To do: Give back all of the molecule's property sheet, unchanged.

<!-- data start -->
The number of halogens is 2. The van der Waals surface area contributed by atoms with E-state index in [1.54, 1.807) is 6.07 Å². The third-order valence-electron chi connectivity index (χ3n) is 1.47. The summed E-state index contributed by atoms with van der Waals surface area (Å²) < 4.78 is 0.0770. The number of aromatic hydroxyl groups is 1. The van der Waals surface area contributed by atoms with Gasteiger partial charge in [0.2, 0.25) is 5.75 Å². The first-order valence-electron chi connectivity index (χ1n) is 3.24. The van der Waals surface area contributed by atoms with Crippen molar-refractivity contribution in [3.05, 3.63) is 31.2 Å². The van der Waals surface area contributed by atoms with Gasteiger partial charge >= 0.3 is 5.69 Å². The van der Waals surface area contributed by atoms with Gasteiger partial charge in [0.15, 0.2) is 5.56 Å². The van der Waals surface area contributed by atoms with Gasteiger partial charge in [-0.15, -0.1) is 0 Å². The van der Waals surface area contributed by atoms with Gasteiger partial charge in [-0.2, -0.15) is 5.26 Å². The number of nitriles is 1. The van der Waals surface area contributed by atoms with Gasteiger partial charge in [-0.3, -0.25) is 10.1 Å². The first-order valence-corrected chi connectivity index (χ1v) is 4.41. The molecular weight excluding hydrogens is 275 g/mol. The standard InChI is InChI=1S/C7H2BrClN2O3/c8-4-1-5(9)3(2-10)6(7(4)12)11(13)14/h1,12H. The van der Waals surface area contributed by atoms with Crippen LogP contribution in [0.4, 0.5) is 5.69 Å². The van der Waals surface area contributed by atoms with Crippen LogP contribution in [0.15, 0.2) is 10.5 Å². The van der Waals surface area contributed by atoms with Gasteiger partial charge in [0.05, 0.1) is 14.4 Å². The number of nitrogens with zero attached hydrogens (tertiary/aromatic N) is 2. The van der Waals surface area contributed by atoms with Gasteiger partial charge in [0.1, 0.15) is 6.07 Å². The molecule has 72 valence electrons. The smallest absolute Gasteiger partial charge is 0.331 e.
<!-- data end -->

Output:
The number of halogens is 2. The van der Waals surface area contributed by atoms with E-state index in [1.54, 1.807) is 6.07 Å². The third-order valence-electron chi connectivity index (χ3n) is 1.47. The summed E-state index contributed by atoms with van der Waals surface area (Å²) < 4.78 is 0.0770. The number of aromatic hydroxyl groups is 1. The van der Waals surface area contributed by atoms with Gasteiger partial charge in [0.2, 0.25) is 5.75 Å². The first-order valence-electron chi connectivity index (χ1n) is 3.24. The van der Waals surface area contributed by atoms with Crippen molar-refractivity contribution in [3.05, 3.63) is 31.2 Å². The van der Waals surface area contributed by atoms with Gasteiger partial charge >= 0.3 is 5.69 Å². The van der Waals surface area contributed by atoms with Gasteiger partial charge in [0.15, 0.2) is 5.56 Å². The van der Waals surface area contributed by atoms with Gasteiger partial charge in [-0.15, -0.1) is 0 Å². The van der Waals surface area contributed by atoms with Gasteiger partial charge in [-0.2, -0.15) is 5.26 Å². The number of nitriles is 1. The van der Waals surface area contributed by atoms with Gasteiger partial charge in [-0.3, -0.25) is 10.1 Å². The first-order valence-corrected chi connectivity index (χ1v) is 4.41. The molecular weight excluding hydrogens is 275 g/mol. The standard InChI is InChI=1S/C7H2BrClN2O3/c8-4-1-5(9)3(2-10)6(7(4)12)11(13)14/h1,12H. The van der Waals surface area contributed by atoms with Crippen LogP contribution in [0.4, 0.5) is 5.69 Å². The van der Waals surface area contributed by atoms with Crippen LogP contribution in [0.15, 0.2) is 10.5 Å². The van der Waals surface area contributed by atoms with Gasteiger partial charge in [0.05, 0.1) is 14.4 Å². The number of nitrogens with zero attached hydrogens (tertiary/aromatic N) is 2. The van der Waals surface area contributed by atoms with Gasteiger partial charge in [0.1, 0.15) is 6.07 Å². The molecule has 72 valence electrons. The smallest absolute Gasteiger partial charge is 0.331 e.